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Below results based on the criteria 'unobservability'
Total number of records returned: 2
The Split Population Logit (SPopLogit): Modeling Measurement Bias in Binary Data
limited dependent variables
This study describes a split population logit model that can be useful to researchers who are modeling a binary dependent variable that is measured with a biased instrument. To motivate the study we identify two common, yet widely unrecognized, circumstances in which political scientists are likely to study dichotomous variables that have been measured with bias. In one such setting (e.g., surveys) the strategic interests of actors will lead them to misrepresent an attitude or behavior. In another such setting (e.g., content analysis of events) researchers' instruments are unable to distinguish between the absence of a characteristic or event and missing data. We briefly argue that "unobservability," "zero-inflated," and other models form a single class of models that allow researchers to model the bias in operational instruments, and thus not only correct bias in statistical inference but, more importantly, produce theoretical accounts of the bias and then test the hypotheses that those accounts imply. We derive the likelihood function for the split population logit model, describe the properties of its MLEs, present the results from a Monte Carlo study, and briefly describe code that researchers can use to implement the model in the Stata statistical package.
A Theoretical and Statistical Model of Indirect (Unobserved) Network Relationships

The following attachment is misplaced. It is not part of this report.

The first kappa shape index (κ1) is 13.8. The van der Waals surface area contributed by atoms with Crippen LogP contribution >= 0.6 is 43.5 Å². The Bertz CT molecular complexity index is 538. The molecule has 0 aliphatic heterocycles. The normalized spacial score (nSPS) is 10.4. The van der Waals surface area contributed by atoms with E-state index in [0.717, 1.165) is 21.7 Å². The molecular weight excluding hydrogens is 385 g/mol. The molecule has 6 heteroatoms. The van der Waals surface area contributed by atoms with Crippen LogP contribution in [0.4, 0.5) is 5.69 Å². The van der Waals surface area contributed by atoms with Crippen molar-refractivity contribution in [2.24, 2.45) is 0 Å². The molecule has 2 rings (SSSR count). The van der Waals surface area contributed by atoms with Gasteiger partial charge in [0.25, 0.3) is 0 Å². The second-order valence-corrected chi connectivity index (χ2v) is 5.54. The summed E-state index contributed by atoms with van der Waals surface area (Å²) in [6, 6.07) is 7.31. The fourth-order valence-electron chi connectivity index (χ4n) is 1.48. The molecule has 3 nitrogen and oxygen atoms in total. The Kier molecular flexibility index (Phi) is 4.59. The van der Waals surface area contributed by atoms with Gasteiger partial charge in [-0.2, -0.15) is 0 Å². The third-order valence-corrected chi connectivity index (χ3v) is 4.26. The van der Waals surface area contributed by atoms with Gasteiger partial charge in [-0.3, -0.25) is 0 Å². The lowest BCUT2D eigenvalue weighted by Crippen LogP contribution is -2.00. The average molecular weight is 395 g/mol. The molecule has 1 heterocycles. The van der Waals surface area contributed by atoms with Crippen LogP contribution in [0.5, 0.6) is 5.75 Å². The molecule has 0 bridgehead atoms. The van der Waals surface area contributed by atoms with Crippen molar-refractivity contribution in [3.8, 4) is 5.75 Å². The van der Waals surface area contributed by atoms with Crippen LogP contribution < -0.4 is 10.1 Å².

The study of political science has derived great benefits from the recent growth of conceptualizing and modeling political phenomena within their broader network contexts. More than just a novel approach to evaluating the old puzzles, network analysis provides a new way of theoretical thinking. In contrast to traditional treatment of non-independence among observations as a ``nuisance'', network theories view actors' positional or relational dependencies as the primary focus of analysis. Fast-paced progress in statistical modeling of networks has not been matched, however, by equal advances in theoretical understanding of many types of network outcomes, especially higher-order (indirect) network relationships (e.g., triads, 2-stars, 4-cycles). Despite the increasing ability to statistically model higher-order network complexities, the causal and theoretical processes associated with these complexities are poorly understood. This paper takes a first step towards a richer theoretical understanding of such complexities, by zeroing in on the causal processes for formation of indirect ties between nodes. Indirect ties may form as mere artifacts of a network (i.e., if there is a tie between actors A and B and actors B and C, then there is, by construction, an indirect tie between A and C), or as a purposeful channel for inter-mediated interaction (i.e., actors A and C use B as an ``intermediary'' in their interaction). Simply using a measure, such as triads, would conflate these two theoretically distinct processes (the latter is strategic, while the former is ``accidental'') and add little to our substantive understanding. Moreover, our ability to isolate the effects of the ``intermediated'' interactions in this example would be hindered by the presence of a (large) number of ``accidental'' indirect ties. I explore the two types of indirect ties on the example of the network of trade among international states and propose a statistical estimator that probabilistically separates the types of indirect ties using two sets of exogenous covariates. Finally, I evaluate the properties of the proposed estimator using Monte Carlo simulations.